By Kate Hunger
The newly formed, student-led UT Health San Antonio chapter of the Coalition of Occupational Therapy Advocates for Diversity (COTAD) launched this spring.
Founded by the American Occupational Therapy Association Emerging Leaders Development Program in 2014, COTAD is a national organization that promotes inclusion and diversity within the profession.
Lauryn Martin, a second-year occupational therapy student, and chapter chair saw a need for the chapter when she arrived on campus and found a few minority student groups.
“I thought it was very much needed because we talk about how much diversity is needed, but we don’t get to the root issues,” she said, explaining that learning about other cultures will help prepare students for the profession. “We can be culturally empathetic when we go into OT, not to assume that (clients) are this culture, so this is how they are going to be.”
Martin, who grew up in Austin, said her own experience taught her the need for better cultural understanding.
“Everyone has their own uniqueness,” said Martin, who was one of few African American students at her school and realized that some people assumed African Americans to be “all the same.”
Second-year student Cynthia Cantu is the chapter’s vice-chair. She is actively seeking to understand other cultures as she prepares for her career.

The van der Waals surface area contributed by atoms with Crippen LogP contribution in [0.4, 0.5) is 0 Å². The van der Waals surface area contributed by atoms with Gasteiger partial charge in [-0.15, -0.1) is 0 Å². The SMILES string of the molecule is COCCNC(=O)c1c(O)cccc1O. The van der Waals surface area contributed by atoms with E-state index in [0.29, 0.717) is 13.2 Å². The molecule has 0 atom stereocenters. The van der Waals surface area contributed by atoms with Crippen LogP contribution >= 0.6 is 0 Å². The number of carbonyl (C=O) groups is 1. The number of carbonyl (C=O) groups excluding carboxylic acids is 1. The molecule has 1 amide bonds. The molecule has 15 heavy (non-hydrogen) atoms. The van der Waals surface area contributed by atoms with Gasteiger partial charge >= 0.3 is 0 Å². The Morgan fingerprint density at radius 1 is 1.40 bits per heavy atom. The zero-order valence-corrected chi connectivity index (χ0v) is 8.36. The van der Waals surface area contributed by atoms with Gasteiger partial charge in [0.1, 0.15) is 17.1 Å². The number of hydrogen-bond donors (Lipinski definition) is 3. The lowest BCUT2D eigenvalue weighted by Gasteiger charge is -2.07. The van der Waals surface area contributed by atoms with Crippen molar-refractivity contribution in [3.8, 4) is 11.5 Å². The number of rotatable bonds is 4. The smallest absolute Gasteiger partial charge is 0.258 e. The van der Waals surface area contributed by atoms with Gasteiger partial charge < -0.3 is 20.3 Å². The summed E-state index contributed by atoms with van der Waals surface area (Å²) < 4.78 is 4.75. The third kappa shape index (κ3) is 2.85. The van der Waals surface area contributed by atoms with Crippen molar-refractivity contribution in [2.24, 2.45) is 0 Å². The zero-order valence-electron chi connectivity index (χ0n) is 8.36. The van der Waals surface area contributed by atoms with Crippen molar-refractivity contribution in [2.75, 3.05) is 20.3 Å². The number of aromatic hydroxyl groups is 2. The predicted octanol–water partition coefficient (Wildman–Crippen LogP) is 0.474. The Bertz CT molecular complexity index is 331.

“I am from a very small town that is 99 percent Hispanic,” Cantu said. “I did not get to experience much diversity or even have acquaintances from other backgrounds or races until I moved to San Antonio.”
Martin and Cantu seek to provide a place for students to learn and grow.
“We want them to come in and make it a safe place to have tough conversations, to open up the floor and be comfortable enough to ask these questions,” Cantu said, adding the chapter will host guest speakers, participate in workshops, organize volunteer opportunities and serve as an information resource.
Membership in the group is free to occupational therapy students. Those interested in joining can contact Martin and Cantu or use the link to the chapter’s group meet that was shared with all occupational therapy students. Because of COVID-19, the group has held its first meetings virtually.
The chapter’s faculty advisor, Assistant Professor Precious Osuoha, Ph.D., OTR, said that while more people of color are entering the occupational therapy profession, there is room for improvement. Educating occupational therapy students on diversity and inclusion issues will help them to better serve their clients.
“When we are very well rounded, it makes us better therapists and helps us to relate to our patients better,” she said.